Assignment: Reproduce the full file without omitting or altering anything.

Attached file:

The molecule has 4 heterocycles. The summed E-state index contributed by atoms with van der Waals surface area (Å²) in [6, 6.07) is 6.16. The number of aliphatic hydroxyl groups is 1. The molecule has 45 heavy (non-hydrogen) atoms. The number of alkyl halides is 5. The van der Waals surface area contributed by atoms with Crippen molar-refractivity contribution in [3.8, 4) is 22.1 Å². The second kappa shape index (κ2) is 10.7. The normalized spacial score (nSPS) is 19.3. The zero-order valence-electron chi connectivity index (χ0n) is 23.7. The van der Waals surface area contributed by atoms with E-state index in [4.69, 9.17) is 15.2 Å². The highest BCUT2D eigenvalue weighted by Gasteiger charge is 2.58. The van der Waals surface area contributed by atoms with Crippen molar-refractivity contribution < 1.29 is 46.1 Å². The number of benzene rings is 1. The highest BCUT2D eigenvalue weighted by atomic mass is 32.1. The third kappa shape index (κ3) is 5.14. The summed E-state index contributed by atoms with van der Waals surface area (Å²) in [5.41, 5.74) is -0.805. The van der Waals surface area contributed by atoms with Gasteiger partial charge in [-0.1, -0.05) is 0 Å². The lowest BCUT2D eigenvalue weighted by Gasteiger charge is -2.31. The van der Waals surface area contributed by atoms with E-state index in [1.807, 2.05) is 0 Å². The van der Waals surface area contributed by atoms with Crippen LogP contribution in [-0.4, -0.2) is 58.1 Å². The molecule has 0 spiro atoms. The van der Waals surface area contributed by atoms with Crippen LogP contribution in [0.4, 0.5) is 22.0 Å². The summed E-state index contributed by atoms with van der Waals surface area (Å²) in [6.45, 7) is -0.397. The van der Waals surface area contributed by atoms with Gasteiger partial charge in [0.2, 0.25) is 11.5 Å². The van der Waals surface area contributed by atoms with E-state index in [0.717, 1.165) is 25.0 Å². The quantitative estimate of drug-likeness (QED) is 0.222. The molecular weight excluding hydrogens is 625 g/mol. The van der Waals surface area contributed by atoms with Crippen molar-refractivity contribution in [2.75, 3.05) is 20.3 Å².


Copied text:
The molecule has 4 heterocycles. The summed E-state index contributed by atoms with van der Waals surface area (Å²) in [6, 6.07) is 6.16. The number of aliphatic hydroxyl groups is 1. The molecule has 45 heavy (non-hydrogen) atoms. The number of alkyl halides is 5. The van der Waals surface area contributed by atoms with Crippen molar-refractivity contribution in [3.8, 4) is 22.1 Å². The second kappa shape index (κ2) is 10.7. The normalized spacial score (nSPS) is 19.3. The zero-order valence-electron chi connectivity index (χ0n) is 23.7. The van der Waals surface area contributed by atoms with E-state index in [4.69, 9.17) is 15.2 Å². The highest BCUT2D eigenvalue weighted by Gasteiger charge is 2.58. The van der Waals surface area contributed by atoms with Crippen molar-refractivity contribution < 1.29 is 46.1 Å². The number of benzene rings is 1. The highest BCUT2D eigenvalue weighted by atomic mass is 32.1. The third kappa shape index (κ3) is 5.14. The summed E-state index contributed by atoms with van der Waals surface area (Å²) in [5.41, 5.74) is -0.805. The van der Waals surface area contributed by atoms with Gasteiger partial charge in [-0.1, -0.05) is 0 Å². The lowest BCUT2D eigenvalue weighted by Gasteiger charge is -2.31. The van der Waals surface area contributed by atoms with E-state index in [1.807, 2.05) is 0 Å². The van der Waals surface area contributed by atoms with Crippen LogP contribution in [-0.4, -0.2) is 58.1 Å². The molecule has 0 spiro atoms. The van der Waals surface area contributed by atoms with Crippen LogP contribution in [0.4, 0.5) is 22.0 Å². The summed E-state index contributed by atoms with van der Waals surface area (Å²) in [6.45, 7) is -0.397. The van der Waals surface area contributed by atoms with Gasteiger partial charge in [0.2, 0.25) is 11.5 Å². The van der Waals surface area contributed by atoms with E-state index in [0.717, 1.165) is 25.0 Å². The quantitative estimate of drug-likeness (QED) is 0.222. The molecular weight excluding hydrogens is 625 g/mol. The van der Waals surface area contributed by atoms with Crippen molar-refractivity contribution in [2.75, 3.05) is 20.3 Å².